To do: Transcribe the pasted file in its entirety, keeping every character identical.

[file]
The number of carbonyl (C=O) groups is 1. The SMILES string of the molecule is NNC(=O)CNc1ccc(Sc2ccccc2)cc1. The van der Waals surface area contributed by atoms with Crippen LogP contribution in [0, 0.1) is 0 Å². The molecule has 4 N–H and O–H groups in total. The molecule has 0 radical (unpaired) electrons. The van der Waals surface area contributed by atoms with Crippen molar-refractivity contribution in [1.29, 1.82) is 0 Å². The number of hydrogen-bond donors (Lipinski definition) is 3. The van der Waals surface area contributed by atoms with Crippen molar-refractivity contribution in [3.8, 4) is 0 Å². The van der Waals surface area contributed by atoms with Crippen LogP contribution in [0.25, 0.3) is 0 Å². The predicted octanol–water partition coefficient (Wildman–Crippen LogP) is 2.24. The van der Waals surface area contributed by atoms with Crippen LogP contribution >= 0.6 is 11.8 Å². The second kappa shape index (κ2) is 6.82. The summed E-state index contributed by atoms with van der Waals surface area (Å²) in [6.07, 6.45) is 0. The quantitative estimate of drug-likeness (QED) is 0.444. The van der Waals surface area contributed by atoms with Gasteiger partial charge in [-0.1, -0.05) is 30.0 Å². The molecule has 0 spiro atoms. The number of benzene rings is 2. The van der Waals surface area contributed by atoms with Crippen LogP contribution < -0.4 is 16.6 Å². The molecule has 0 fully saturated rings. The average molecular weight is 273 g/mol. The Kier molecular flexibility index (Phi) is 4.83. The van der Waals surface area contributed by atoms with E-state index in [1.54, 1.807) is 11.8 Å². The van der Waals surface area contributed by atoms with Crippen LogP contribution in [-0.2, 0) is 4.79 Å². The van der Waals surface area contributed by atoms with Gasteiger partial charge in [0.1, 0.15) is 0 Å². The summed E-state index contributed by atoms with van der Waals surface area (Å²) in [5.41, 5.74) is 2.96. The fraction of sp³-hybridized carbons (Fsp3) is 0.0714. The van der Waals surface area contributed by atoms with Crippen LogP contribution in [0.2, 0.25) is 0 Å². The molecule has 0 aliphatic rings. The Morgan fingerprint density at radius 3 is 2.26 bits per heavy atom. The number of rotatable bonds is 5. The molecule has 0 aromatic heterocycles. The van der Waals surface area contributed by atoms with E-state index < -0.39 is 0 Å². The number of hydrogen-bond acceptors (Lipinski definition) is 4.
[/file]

The number of carbonyl (C=O) groups is 1. The SMILES string of the molecule is NNC(=O)CNc1ccc(Sc2ccccc2)cc1. The van der Waals surface area contributed by atoms with Crippen LogP contribution in [0, 0.1) is 0 Å². The molecule has 4 N–H and O–H groups in total. The molecule has 0 radical (unpaired) electrons. The van der Waals surface area contributed by atoms with Crippen molar-refractivity contribution in [1.29, 1.82) is 0 Å². The number of hydrogen-bond donors (Lipinski definition) is 3. The van der Waals surface area contributed by atoms with Crippen molar-refractivity contribution in [3.8, 4) is 0 Å². The van der Waals surface area contributed by atoms with Crippen LogP contribution in [0.25, 0.3) is 0 Å². The predicted octanol–water partition coefficient (Wildman–Crippen LogP) is 2.24. The van der Waals surface area contributed by atoms with Crippen LogP contribution >= 0.6 is 11.8 Å². The second kappa shape index (κ2) is 6.82. The summed E-state index contributed by atoms with van der Waals surface area (Å²) in [6.07, 6.45) is 0. The quantitative estimate of drug-likeness (QED) is 0.444. The van der Waals surface area contributed by atoms with Gasteiger partial charge in [-0.1, -0.05) is 30.0 Å². The molecule has 0 spiro atoms. The number of benzene rings is 2. The van der Waals surface area contributed by atoms with Crippen LogP contribution < -0.4 is 16.6 Å². The molecule has 0 fully saturated rings. The average molecular weight is 273 g/mol. The Kier molecular flexibility index (Phi) is 4.83. The van der Waals surface area contributed by atoms with E-state index in [1.54, 1.807) is 11.8 Å². The van der Waals surface area contributed by atoms with Crippen LogP contribution in [-0.2, 0) is 4.79 Å². The van der Waals surface area contributed by atoms with Gasteiger partial charge in [0.1, 0.15) is 0 Å². The summed E-state index contributed by atoms with van der Waals surface area (Å²) in [5.41, 5.74) is 2.96. The fraction of sp³-hybridized carbons (Fsp3) is 0.0714. The van der Waals surface area contributed by atoms with Crippen LogP contribution in [0.2, 0.25) is 0 Å². The molecule has 0 aliphatic rings. The Morgan fingerprint density at radius 3 is 2.26 bits per heavy atom. The number of rotatable bonds is 5. The molecule has 0 aromatic heterocycles. The van der Waals surface area contributed by atoms with E-state index < -0.39 is 0 Å². The number of hydrogen-bond acceptors (Lipinski definition) is 4.